Quercus rubra, commonly called red oak or northern red oak, is a medium sized, deciduous tree with a rounded to broad-spreading, often irregular crown. Typically grows at a moderate-to-fast rate to a height of 50-75' (often larger in the wild). Dark, lustrous green leaves (grayish-white beneath) with 7-11, toothed lobes which are sharply pointed at the tips. Leaves turn brownish-red in autumn. Insignificant flowers in separate male and female catkins appear in spring. Fruits are acorns (with flat, saucer-shaped cups) which mature in early fall. An abundant crop of acorns may not occur before this tree reaches 40 years old. A Missouri native tree which typically occurs on northern- and eastern-facing wooded slopes throughout the State.
Genus name comes from the classical Latin name for oak trees.
Specific epithet means red.
Generally a durable and long-lived tree. Susceptible to oak wilt which is a systemic fungal disease that has no cure. Chlorosis (yellowing of the leaves while the veins remain green) often occurs when soils are not sufficiently acidic.||Firefall™ Maple
Acer x freemanii 'Firefall'
Firefall™ has an upright-oval form with good branch angles. This selection is male and therefore does not produce nuisance seeds. The foliage is an attractive medium green throughout the summer. Fall color is bright orange to scarlet and develops fairly early. This is a distinct advantage over some existing Freeman maple cultivars that color later and often do not develop much color in northern regions before freezing temperatures cause the foliage tomdrop. University of Minnesota introduction.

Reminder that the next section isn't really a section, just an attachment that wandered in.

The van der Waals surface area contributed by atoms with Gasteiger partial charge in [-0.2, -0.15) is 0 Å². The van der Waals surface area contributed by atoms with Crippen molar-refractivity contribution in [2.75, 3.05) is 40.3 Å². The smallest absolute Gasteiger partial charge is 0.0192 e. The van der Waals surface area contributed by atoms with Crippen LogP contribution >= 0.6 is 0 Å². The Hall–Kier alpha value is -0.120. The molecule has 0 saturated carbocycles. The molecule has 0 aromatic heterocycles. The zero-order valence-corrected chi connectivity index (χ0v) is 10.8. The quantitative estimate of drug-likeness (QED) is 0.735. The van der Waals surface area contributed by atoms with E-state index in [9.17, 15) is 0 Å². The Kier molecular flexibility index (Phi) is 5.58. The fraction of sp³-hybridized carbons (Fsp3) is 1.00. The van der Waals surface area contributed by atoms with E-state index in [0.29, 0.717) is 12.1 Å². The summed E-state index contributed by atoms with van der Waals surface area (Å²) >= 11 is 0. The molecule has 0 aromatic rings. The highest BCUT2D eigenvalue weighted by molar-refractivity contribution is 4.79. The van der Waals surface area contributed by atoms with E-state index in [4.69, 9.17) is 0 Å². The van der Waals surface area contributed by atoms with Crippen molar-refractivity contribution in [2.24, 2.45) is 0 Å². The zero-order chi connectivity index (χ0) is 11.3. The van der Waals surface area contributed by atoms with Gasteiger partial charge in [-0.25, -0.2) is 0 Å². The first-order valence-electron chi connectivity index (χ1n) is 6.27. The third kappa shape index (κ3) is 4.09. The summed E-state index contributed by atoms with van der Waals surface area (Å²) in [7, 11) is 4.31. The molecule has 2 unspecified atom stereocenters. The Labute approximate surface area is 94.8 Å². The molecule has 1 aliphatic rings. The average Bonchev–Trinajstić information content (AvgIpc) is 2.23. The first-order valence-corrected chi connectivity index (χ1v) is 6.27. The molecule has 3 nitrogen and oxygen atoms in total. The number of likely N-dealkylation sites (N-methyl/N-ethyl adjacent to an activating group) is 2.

|Mature Size (generic)
||TREE (30-50'mTall) • Average Width
|USDA Hardiness Zone
||3, 4, 5, 6, 7
Species Native to Missouri
Common Name: hackberry | Type: Tree
Native Range: Central and northeastern North America
Zone: 2 to 9 | Height: 40.00 to 60.00 feet
Spread: 40.00 to 60.00 feet | Bloom Time: April to May
Bloom Description: Green | Sun: Full sun to part shade
Water: Medium to wet | Maintenance: Low
Suggested Use: Shade Tree, Street Tree, Rain Garden
Flower: Insignificant | Attracts: Birds, Butterflies
Fruit: Edible | Tolerate: Drought, Clay Soil, Wet Soil, Air Pollution
Best grown in moist, organically rich, well-drained soils in full sun. Tolerates part shade. Also tolerates wind, many urban pollutants and a wide range of soil conditions, including both wet, dry and poor soils.
Celtis occidentalis, commonly called common hackberry, is a medium to large sized deciduous tree that typically grows 40-60’ (less frequently to 100’) tall with upright-arching branching and a rounded spreading crown. Trunk diameter ranges from 1-3’ (less frequently to 4’). This tree is a U.S. native that is widely distributed throughout the east and midwest. It is common in Missouri where it typically occurs statewide in low woods along streams and in drier upland slopes (Steyemark). Mature gray bark develops corky ridges and warty texture. Insignificant, mostly monoecious, greenish flowers appear in spring (April–May), with male flowers in clusters and female flowers solitary. Female flowers give way to an often abundant fruit crop of round fleshy berry-like drupes maturing to deep purple. Each drupe has one round brown seed within. Fruits are attractive to a variety of wildlife. Birds consume the fruits and disperse the seeds. Fleshy parts of the fruit are edible and somewhat sweet. Ovate to oblong-ovate, rough-textured, glossy to dull green leaves (2-5” long) have mostly uneven leaf bases and are coarsely toothed from midleaf to acuminate (sharply pointed) tip. Undistinguished yellow fall color.
Genus name comes from the Greek name for another tree.
Specific epithet means Western.
Hackberry nipple gall is so common in the St. Louis area that it is often used as an aid in identifying the tree. Although the galls do not hurt the tree, they often significantly disfigure the leaves. Witches’ broom (dwarfed, dense, contorted twig clusters at the branch ends) is also somewhat common. It also does little harm to the tree, but can be quite unsightly. Powdery mildew, leaf spot and root rot may occur. Watch for lacebugs and scale.|